More fascinating tales you can’t help reading all the way to the end.
Graz, however, has been an anomaly: With the party’s focus on housing, charismatic Communists have sat on the City Council since the 1990s.
None have been as popular as Ms. Kahr.
Supporters and critics alike describe her as approachable, pleasant and a straight shooter. Constituents often compliment her for “not being like a politician,” but more like a social worker.
As mayor, governing in a coalition with social democrats and greens, she now has more influence to steer policies in directions she favors.
So far, that has included capping residential sewage and garbage fees as well as rents in city-owned housing. She has made thousands more residents eligible for heavily reduced annual passes for public transport.
And she’s cut the marketing budget for the entire city, as well as subsidies for all political parties.
Kurt Hohensinner, the new head of the Ö.V.P. in Graz, dismissed these efforts as more symbolic than substantive. Predicting how the city would fare under Ms. Kahr’s leadership, he said, “Graz won’t suffer from communism, but from standstill.”
Notably, Ms. Kahr also canceled several prestige projects, including an Ö.V.P.-led proposal to give Graz’s 300,000 residents their own subway line.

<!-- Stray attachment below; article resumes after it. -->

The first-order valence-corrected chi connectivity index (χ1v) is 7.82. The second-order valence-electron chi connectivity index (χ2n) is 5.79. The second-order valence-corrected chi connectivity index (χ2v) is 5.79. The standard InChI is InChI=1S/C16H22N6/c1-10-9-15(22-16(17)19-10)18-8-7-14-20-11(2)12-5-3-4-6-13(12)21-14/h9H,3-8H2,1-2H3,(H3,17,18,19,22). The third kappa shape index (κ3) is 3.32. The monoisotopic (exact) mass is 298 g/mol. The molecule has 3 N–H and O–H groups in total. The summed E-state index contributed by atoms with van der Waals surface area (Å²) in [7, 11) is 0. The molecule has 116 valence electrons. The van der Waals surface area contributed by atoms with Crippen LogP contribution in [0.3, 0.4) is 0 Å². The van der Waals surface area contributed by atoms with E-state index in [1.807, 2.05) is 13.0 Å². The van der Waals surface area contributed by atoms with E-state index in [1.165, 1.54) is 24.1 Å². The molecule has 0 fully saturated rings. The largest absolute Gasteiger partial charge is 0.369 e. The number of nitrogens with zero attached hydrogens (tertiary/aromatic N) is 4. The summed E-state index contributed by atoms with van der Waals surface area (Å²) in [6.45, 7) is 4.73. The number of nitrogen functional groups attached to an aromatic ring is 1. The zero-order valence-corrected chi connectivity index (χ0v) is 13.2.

Instead, the city will soon have a new office for social and housing services and more subsidized apartments.
Housing, Ms. Kahr says, is closest to her heart. It’s also the issue that built the Communists’ brand in Graz.
Fearing annihilation at the end of the Cold War, they opened a tenant emergency hotline, giving free legal advice on dubious rental agreements, looming evictions and the failure of landlords to return security deposits.
Poor and wealthy, left and right, called, and word of mouth spread: The Communists care. Often, Ms. Kahr answered the phone.
As mayor, Ms. Kahr tries to be a familiar presence on the city’s streets.
Jumping off the bus at Triestersiedlung, one of the city’s poorer neighborhoods, defined by its 1,200 subsidized apartments, Ms. Kahr complimented the owner on her car, a rare Soviet-made Lada, then headed into the shaded courtyard of a social housing block.
The facades of the apartment buildings were freshly painted, and on this sunny afternoon, its low-income residents were basking on their recently constructed balconies. It’s a luxury most private apartments in Graz lack and one that Ms. Kahr pushed for as a councilor.
As she distributed raised flower beds so residents could grow their own tomatoes and herbs, one of them approached and lauded “Elke” for “still coming to visit us, now that you’re mayor.”
Ms. Kahr reminded the woman that she, too, had grown up there.
Given up for adoption at birth, Ms. Kahr spent the first years of her life at a children’s home. Just shy of her 4th birthday, she was adopted. The story goes she cheekily asked a visiting couple for a banana sticking out of their grocery bag; impressed by the little girl’s lack of shyness, the couple adopted her.
Her father, a welder, and her mother, a waitress-turned-homemaker, rented a shack in Triestersiedlung. They fetched water from a well and tended chickens, ducks and rabbits. Their toilet was an outhouse.